23 Dec Furnish Your Life, an Interview with Janine Wang
Janine Wang is returning to the Folk School in June to teach back-to-back Woodturning classes. Read our interview to learn about what inspires her work and explore the connections between furniture and behavior. Happy reading!
BW: Tell us a bit about you and your background in woodwork. How did you get started?
JW: I entered woodworking through architecture. I had decided to pursue an architecture degree in my home city, New York, but that was not the right choice. It brought out the worst in me. In fact, I did so poorly that I was suspended from school for the better part of a year.
During that time I worked three entry-level jobs to figure out what to do–one in a local architecture firm, one in an artist and gift boutique, and one in a woodshop with artist and furniture designer Takeshi Miyakawa. It fixed me. Even after that year was over, Takeshi kept the door to his woodshop open, and I kept going back as I finished out my architecture degree, completing some school assignments there, watching the way Takeshi worked through projects and with other people, and occasionally actually being helpful in the shop. He was generous, capable, and confident in a way that his skills and knowledge really allowed him to be.
BW: On your website, you mention how furniture is a direct interface with the world, and that good furniture creates positive behavior. What does that mean to you?
JW: The furniture you make can be kind of like casting a vote for the way of living you think is good. When it comes to art forms, it’s a very direct one (and the best one!) as a way of sharing an embodied experience from person to person, while also not ignoring either the user’s or the maker’s individuality. It brings both to light, and is a very efficient way of improving one’s everyday life.
BW: Where do you draw inspiration from for your work?
JW: Woodturned forms. I love them, a lot. My work focuses a lot on connections to the human body. Woodturning is one of the easiest and quickest ways to create forms with doubly-curved surfaces, which is what the human body is also made of, and in turn, loves back.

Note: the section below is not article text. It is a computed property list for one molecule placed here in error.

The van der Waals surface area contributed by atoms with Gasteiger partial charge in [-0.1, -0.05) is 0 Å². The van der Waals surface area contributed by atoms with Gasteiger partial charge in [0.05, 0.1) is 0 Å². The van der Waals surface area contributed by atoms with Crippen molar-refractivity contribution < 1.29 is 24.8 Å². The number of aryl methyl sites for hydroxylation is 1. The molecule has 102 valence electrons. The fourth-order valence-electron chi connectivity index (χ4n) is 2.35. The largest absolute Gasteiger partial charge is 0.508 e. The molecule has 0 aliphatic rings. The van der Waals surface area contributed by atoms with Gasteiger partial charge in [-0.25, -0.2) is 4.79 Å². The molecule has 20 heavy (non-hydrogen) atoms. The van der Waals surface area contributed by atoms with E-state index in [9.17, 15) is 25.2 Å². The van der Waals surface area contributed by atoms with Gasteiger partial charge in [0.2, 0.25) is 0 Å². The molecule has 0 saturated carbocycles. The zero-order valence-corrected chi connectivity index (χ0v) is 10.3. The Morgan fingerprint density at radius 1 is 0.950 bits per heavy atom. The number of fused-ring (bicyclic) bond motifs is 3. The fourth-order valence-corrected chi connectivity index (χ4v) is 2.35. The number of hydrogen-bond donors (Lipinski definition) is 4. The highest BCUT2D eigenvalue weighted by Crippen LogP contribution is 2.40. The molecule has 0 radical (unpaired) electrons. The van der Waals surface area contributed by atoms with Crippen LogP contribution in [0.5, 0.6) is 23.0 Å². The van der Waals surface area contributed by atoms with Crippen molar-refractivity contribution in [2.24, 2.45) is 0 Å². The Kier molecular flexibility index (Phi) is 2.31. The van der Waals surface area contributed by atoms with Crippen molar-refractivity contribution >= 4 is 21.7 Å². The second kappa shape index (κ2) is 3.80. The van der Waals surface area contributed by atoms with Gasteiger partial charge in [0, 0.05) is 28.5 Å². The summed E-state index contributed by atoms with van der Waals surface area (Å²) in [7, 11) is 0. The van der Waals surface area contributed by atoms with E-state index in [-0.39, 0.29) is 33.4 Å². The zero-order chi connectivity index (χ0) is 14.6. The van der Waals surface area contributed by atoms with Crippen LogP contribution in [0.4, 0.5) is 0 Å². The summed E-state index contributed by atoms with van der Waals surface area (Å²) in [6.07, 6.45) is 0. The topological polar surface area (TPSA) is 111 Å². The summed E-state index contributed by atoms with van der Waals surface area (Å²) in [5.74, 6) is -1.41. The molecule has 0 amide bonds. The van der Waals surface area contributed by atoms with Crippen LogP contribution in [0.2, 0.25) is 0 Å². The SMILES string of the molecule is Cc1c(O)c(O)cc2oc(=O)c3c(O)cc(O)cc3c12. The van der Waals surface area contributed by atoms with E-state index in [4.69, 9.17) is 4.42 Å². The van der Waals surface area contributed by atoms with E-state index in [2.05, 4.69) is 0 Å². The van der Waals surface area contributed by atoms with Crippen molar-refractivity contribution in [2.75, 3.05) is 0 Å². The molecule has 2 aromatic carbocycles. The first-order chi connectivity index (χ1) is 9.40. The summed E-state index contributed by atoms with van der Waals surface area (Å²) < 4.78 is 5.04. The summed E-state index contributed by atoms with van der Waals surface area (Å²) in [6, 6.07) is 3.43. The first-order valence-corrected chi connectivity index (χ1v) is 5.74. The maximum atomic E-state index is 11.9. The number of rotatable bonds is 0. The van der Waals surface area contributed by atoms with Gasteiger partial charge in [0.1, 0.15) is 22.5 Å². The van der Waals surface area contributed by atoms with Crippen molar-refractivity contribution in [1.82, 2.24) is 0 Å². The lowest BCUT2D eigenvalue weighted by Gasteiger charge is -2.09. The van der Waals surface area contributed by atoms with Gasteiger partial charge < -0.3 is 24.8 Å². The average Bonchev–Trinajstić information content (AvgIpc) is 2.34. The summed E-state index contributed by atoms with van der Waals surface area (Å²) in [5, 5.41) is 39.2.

BW: What’s something you’ve been part of creating recently that you’re proud of, and why?
JW: Physically, I made a body of work through a residency this summer that took a series of woodturned forms that I have been working on over the past few years and turned them into porcelain. The woodturned forms are all based on hand gestures and meant to center the relationship we have to- and reliance on- our hands in daily life. Turning these vessels into ceramic utilitarian objects was something I wanted to do for years and it is such a relief to finally get to it.
“Non-physically,” I recently joined the team at TinyWPA to help lead the Building Hero Training Program, a program where we train a small cohort of about 10 local Philadelphians to become Building Heroes— folks with building skills and the power to give back to their loved ones and communities!
BW: Can you tell folks what you’re most excited about for your class, Natualistic Knobs and Pulls? What can students expect to leave class with?
JW: Actual knobs and pulls! To use in their homes, art, furniture, and beyond. We’ll be looking at several different connection methods and fundamental forms, and learning how to use quite a few different tools, techniques, and work holding methods at the lathe while we’re at it. I’m most excited about what kinds of experiments students will invariably come up with. Every time I teach, I get to see things I wouldn’t have thought of in a million years. It’s awesome.
BW: Besides coming to the Folk School, you have an abundant teaching schedule planned for next year! What your favorite thing about teaching?
JW: As the recipient of a lot of good teaching, I have explicitly seen how good educational experiences have enhanced my life. Learning something you want is just so clearly valuable, and watching a student change over whatever course of time you get to spend with them is glorious. It makes my hair stand on end sometimes when I think about it, especially when I see profound changes in certain students. I’m so glad institutions are there to support us, and this.
Upcoming Classes with Janine
Naturalistic Knobs and Pulls
June 9–11, 2023
Learn to turn several different types of handles, each with extensive room for creative expression. Make a wide variety, developing and prototyping to improve your designs every step of the way. Walk away with as many handles as can be made in a weekend. Students are encouraged to bring project ideas and/or objects in need of handles for use during class. Best suited for students with some prior lathe experience.
Woodturned and Woven Baskets
June 11–17, 2023
Sandra Kehoe & Janine Wang
This dual-studio class will focus on the novel crossing of two traditional vessel-making crafts, woodturning and basket weaving. Discover the way these two practices can enhance each other as you design and create carriers that incorporate woodturned and woven elements. All levels of experience in both media welcome.
About Janine Wang
Janine Wang is a craftsperson who works professionally in the design and modern production of retail home goods and furniture, while keeping one foot firmly rooted in woodturning and hand-crafted world, believing that we need both in good design. She has exhibited and done residences widely, at institutions such as the Center for Art in Wood, Arrowmont School, and American Association of Woodturners. She holds a BArch from the Cooper Union, and MA in Furniture Design from the Rhode Island School of Design, and began teaching in 2020. She currently lives in Philadelphia, where she also works as part time faculty in the Fine Woodworking department at Bucks County Community College.